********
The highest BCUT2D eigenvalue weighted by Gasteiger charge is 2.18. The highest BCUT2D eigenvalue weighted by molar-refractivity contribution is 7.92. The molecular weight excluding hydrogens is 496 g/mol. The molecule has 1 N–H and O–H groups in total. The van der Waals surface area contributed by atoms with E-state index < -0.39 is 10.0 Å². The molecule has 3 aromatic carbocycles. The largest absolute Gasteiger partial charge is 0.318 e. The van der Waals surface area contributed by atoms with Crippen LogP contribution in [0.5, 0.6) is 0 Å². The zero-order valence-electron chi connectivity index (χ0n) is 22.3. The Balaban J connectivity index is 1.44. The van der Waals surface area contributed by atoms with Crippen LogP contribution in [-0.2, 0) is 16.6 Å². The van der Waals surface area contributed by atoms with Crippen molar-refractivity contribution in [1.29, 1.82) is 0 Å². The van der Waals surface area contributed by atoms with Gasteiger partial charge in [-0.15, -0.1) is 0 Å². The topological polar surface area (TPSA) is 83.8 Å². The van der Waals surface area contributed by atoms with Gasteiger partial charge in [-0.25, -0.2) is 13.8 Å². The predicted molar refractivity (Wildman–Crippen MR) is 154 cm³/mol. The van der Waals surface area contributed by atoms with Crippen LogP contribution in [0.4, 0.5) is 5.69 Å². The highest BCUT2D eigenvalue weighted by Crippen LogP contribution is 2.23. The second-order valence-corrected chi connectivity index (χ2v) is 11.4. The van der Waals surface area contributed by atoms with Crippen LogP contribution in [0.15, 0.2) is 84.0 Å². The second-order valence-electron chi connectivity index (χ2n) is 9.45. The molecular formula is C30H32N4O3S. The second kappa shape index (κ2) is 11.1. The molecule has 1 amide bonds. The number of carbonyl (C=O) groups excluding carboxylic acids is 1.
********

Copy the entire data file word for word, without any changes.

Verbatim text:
The highest BCUT2D eigenvalue weighted by Gasteiger charge is 2.18. The highest BCUT2D eigenvalue weighted by molar-refractivity contribution is 7.92. The molecular weight excluding hydrogens is 496 g/mol. The molecule has 1 N–H and O–H groups in total. The van der Waals surface area contributed by atoms with E-state index < -0.39 is 10.0 Å². The molecule has 3 aromatic carbocycles. The largest absolute Gasteiger partial charge is 0.318 e. The van der Waals surface area contributed by atoms with Crippen LogP contribution in [0.5, 0.6) is 0 Å². The zero-order valence-electron chi connectivity index (χ0n) is 22.3. The Balaban J connectivity index is 1.44. The van der Waals surface area contributed by atoms with Crippen LogP contribution in [-0.2, 0) is 16.6 Å². The van der Waals surface area contributed by atoms with Crippen molar-refractivity contribution in [1.29, 1.82) is 0 Å². The van der Waals surface area contributed by atoms with Gasteiger partial charge in [-0.15, -0.1) is 0 Å². The topological polar surface area (TPSA) is 83.8 Å². The van der Waals surface area contributed by atoms with Gasteiger partial charge in [-0.25, -0.2) is 13.8 Å². The predicted molar refractivity (Wildman–Crippen MR) is 154 cm³/mol. The van der Waals surface area contributed by atoms with Crippen LogP contribution in [0.4, 0.5) is 5.69 Å². The highest BCUT2D eigenvalue weighted by Crippen LogP contribution is 2.23. The second-order valence-corrected chi connectivity index (χ2v) is 11.4. The van der Waals surface area contributed by atoms with Crippen LogP contribution in [0.15, 0.2) is 84.0 Å². The second-order valence-electron chi connectivity index (χ2n) is 9.45. The molecular formula is C30H32N4O3S. The second kappa shape index (κ2) is 11.1. The molecule has 1 amide bonds. The number of carbonyl (C=O) groups excluding carboxylic acids is 1.